A CAROLINA CHRISTMAS by The Pamlico Writers

The Pamlico Writers

Group is thrilled to announce the upcoming release of our 2016 anthology of

short stories and poems written by our members with a section of award winning

prose and poetry from our 2015 and 2016 competition winners.


Carolina Christmas
isn’t your traditional holiday feast of tinsel and sugar

plums. While there is still a smattering of stars sprinkled through the pages

and a little glitter and artificial snow lighting up a few plastic Santas,

these stories are filled with more than ornaments and figgy pudding. From

broken hearts to hopeful reunions, holiday anxiety to joyful tidings, the

truest gift of Christmas is still found to be family, faith and friendship. But

these stories are not fairy tales and every holiday is not Peace on Earth.

            “Readers are in for a holiday treat

with the 2016 Pamlico Writers Anthology with its Christmas theme.” ~Marni

Graff, award-winning author of The Nora Tierney English Mysteries and The Trudy

Genova Manhattan Mysteries


Carolina Christmas
establishes itself as a holiday classic, a must read.

The journey isn’t your typical holiday adventure.” ~Angela Beach Silverthorne,

author of Depression Cookies,

two-time silver medalist in Women’s Fiction and Chick Lit for Readers’ Favorite

and Cries of Innocence, a five-star

Contemporary Christian Fiction.

Author/Poets & Titles

Suzannah Lynn Cockerille: How I Can Be So Sure Santa is

(creative non-fiction)

Jonathan Clayborne: Winter Finds the Cardinal (poem)

Jerry Cuthrell: Unsolicited (poem), Candles (poem)

Nancy Eure

Cordano: Misfits of Christmas Eve

Anne Blyth Davis: Orbit (2015

High School Competition ~ Poetry First Place)

Pam Desloges: Christmas


Deborah H.

Doolittle: My Mother’s Rocky Road to Dublin (#1), Here

I am Laughing with Bears 
(#2), Elizabeth Bishop Attends to the

(#3)--(2016 Adult Poetry Competion~ First Place)

Diane de

Echeandia: Christmas Cards-Bah Humbug! (poem), Spring

(2015 Adult Poetry Competition~First Place)  

Polly Frank: My

Christmas Tree

Sarah Haglund: Pray

For Her 
(2016 High School Competition~ First Place Poetry)

Ted Harrison: In The

Same Country (recreation of Biblical story)


Lupton-Hollister: Lexie and Ethel, Season of Hope, and Three


Jeanne Julian: Allison’s

Adventures on Christmas Eve, Holiday Flotillia 

 James Keen: Christmas

Stocking Conversation
 (creative non-fiction)

Richard Knowles: Long,

Cold Road 
(2016 Adult Competion First Place Non-Fiction)

James Lupton: Christmas

 (creative non-fiction)


Rappleyea: Rolling in Her Grave (2016 High School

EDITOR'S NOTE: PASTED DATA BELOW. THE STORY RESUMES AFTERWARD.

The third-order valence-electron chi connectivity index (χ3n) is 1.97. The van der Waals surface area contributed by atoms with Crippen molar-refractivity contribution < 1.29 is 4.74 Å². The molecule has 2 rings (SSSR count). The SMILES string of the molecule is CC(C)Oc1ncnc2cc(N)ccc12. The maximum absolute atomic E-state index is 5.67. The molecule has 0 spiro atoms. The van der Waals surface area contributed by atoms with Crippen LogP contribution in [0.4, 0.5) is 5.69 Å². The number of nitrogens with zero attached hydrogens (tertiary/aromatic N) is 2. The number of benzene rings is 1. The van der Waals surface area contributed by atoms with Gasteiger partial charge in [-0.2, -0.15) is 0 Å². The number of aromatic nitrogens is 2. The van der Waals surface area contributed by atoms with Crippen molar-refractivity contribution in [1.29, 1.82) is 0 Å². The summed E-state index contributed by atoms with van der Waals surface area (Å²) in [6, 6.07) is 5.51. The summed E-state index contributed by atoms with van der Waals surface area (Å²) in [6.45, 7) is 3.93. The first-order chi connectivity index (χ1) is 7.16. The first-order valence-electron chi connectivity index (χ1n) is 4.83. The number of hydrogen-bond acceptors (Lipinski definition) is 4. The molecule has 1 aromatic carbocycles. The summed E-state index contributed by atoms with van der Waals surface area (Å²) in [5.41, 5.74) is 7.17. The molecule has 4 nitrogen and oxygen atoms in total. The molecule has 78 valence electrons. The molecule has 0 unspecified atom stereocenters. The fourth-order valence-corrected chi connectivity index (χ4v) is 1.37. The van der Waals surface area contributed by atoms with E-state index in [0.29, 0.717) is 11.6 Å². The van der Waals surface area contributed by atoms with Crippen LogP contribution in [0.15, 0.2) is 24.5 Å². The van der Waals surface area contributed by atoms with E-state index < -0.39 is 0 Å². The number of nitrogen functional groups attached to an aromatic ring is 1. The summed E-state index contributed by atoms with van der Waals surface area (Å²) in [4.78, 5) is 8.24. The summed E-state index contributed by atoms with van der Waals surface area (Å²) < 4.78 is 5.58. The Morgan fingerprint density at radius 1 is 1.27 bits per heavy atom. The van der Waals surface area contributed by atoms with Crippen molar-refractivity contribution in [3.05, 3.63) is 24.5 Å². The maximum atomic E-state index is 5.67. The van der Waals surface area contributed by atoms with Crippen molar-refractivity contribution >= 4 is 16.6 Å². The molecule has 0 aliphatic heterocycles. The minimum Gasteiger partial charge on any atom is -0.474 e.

Competition~First Place Prose)

Doris Schneider: Innocence

on Holiday 
(creative non-fiction), The Gift (creative

non-fiction),  and Christmas Confession (fiction)

Merry Simmons: The

Naming of Things 
(2016 Adult Competition First Place Fiction)

Millie Johnson

Sparks: The Most Wonderful Time of the Year

Courtney Staton: A Letter From a Gifted Kid (2015

High School Competition ~ Prose First Place)

Allison Stuart: The Combination (2015 Adult

Competition First Place Fiction)

K D Wilson: Forgetful Adjustments (fiction)

Michael Worthington: Ayden Racial Unrest (2015

Adult Competition First Place Non-Fiction)

~ Amazon ~ Amazon UK

The Pamlico Writers

Group is from the Innerbanks of North Carolina, where the Tar and the Pamlico

rivers meet in the town of little Washington. They’re housed just off the river

in the old Turnage Theater, the oldest still-standing Burlesque Theater House

still standing in North Carolina and home of the Arts of the Pamlico. The

Pamlico Writers are a non-profit group and we affiliated with the Arts of the


The Turnage Theater stands on Main Street just one street over

from the waterfront. The town of Washington is on the Inner Banks of North

Carolina, where the Tar and Pamlico Rivers meet, just down the sound from the

Atlantic Ocean. Forestry, watermen, and Military history are abundant in

Washington and Beaufort County.

The Pamlico Writers Group hopes to use the funds generated by this

anthology to assist in this, our fifth annual Pamlico Writers Conference March

17 and 18, 2017 with Keynote speaker Zelda Lockhart.

 Pamlico Writers Group

Officers/anthology organizers:

PWG chairperson: Sherri

Lupton-Hollister in charge of planning, theme and media

Financial Director:

James “Jim” Keen in charge of formatting anthology and setting up Submittable

and Drop-Box